The Austrian government is being sued after allegations that it failed to properly close a ski resort at the start of the COVID pandemic.
The resort is believed to have been one of the first hubs for the virus’ spread in the country in February and March.
The Austrian Public Health Authority said that hundreds of Austrians and thousands of tourists had contracted the virus in Ischgl Covid-19 It was there on February 5th.
A number of injuries were alleged to have been picked up at the after-ski bars of the resort, known as “Alpine Ibiza”.
Positive tests from the resort were first recorded on March 7 – only after that were previous cases found.
The lawsuits were filed by a special watchdog called the Consumer Protection Association (Verbraucherschutzverein or VSV).
They argue that the authorities in Tyrol have reacted too slowly to the outbreak, mishandled the response, and may have succumbed to pressure from the tourism sector not to act quickly.
Tyrol officials said they responded appropriately given what was known at the time.
The lawsuit is not a class action, but large-scale litigation may come in the future.
“These are just the first lawsuits – and others will follow,” VSV President Peter Kolba told a news conference on Wednesday.
“Four cases have been filed so far, seeking damages of up to 100,000 euros (£ 92,068).”
VSV said 6,170 people contacted it in 40 countries – including the UK. The Associated Press reports that about 80% of them tested positive for the virus after returning from Ischgl and at least 32 people from the resort group had died.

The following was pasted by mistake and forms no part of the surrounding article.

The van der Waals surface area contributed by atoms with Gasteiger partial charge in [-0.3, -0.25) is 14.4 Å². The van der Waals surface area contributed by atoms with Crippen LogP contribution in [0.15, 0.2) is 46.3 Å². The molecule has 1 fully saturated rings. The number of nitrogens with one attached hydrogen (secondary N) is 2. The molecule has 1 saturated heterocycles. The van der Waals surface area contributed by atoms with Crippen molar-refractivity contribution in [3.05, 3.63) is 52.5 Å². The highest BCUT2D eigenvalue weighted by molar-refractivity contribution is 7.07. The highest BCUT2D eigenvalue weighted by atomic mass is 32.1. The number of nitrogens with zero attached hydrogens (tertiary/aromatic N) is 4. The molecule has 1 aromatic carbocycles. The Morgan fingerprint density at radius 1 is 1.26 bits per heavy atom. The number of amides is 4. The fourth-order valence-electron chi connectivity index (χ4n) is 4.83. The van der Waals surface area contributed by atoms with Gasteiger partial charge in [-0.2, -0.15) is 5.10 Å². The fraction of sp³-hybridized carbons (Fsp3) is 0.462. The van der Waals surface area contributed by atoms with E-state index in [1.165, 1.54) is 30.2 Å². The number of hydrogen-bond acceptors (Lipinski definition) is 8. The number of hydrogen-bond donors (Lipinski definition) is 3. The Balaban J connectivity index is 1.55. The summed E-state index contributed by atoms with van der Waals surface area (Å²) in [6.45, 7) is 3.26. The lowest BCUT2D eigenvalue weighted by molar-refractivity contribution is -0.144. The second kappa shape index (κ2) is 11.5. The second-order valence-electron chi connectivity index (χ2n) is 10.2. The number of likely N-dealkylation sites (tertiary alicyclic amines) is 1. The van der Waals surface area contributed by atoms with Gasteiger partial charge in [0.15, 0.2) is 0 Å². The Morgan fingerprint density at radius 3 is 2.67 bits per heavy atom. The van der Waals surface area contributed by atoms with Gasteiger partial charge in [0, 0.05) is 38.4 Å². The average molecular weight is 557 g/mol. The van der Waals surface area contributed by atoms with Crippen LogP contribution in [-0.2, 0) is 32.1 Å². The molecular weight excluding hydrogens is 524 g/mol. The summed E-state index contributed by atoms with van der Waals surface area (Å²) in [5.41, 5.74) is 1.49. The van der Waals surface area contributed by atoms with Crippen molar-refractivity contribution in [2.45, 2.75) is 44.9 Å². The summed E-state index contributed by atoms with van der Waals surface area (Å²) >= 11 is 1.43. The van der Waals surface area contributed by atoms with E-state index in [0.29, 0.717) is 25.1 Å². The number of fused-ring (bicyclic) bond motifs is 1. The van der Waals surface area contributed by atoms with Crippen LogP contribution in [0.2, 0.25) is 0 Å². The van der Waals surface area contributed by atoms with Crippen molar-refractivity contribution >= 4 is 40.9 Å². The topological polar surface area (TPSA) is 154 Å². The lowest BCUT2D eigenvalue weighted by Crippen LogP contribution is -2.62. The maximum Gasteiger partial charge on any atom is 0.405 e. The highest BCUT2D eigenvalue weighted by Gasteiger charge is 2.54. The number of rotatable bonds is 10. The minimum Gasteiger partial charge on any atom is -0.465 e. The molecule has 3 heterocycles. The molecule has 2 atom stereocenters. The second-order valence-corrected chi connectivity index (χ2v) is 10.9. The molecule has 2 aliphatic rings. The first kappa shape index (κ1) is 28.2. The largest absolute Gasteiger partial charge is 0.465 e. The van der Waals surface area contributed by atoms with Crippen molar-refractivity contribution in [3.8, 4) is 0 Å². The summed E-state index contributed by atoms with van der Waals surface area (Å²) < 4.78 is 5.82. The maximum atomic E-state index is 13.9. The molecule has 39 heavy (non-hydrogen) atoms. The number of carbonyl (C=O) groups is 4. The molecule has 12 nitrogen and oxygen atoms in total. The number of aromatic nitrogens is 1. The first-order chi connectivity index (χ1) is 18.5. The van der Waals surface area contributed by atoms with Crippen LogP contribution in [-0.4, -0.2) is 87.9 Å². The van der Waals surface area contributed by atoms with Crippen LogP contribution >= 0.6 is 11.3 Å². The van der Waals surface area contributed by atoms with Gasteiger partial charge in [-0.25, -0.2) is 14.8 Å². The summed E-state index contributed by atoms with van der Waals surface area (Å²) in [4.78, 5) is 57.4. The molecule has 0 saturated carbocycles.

Roughly 1,000 of these were represented by the oversight body, with plans in place to contact the rest about a possible class action.
There are hopes that widespread litigation will take place in early 2021.
In an open letter to Austrian Chancellor Sebastian Kurz, VSV urged a settlement because lawsuits could take “years if not a decade”.
Mr Kurtz’s Austrian People’s Party is also responsible for the regional government in Tirol.
Plaintiffs seek compensation from the Austrian federal authorities as they are responsible for enforcing health regulations.
While an order was issued to close Ischgl on March 13th, tourists were allowed to leave in what VSV called a “chaotic” operation.
“When it comes to managing the departure, it was probably Chancellor Kurtz who caused the mess,” Kolba told reporters in Vienna.
“What he did was reveal that something was going to happen and create an impossible situation for the police at the site.”
The lawsuit said authorities had enough information by March 7 to warn the new arrivals, but had not done so.
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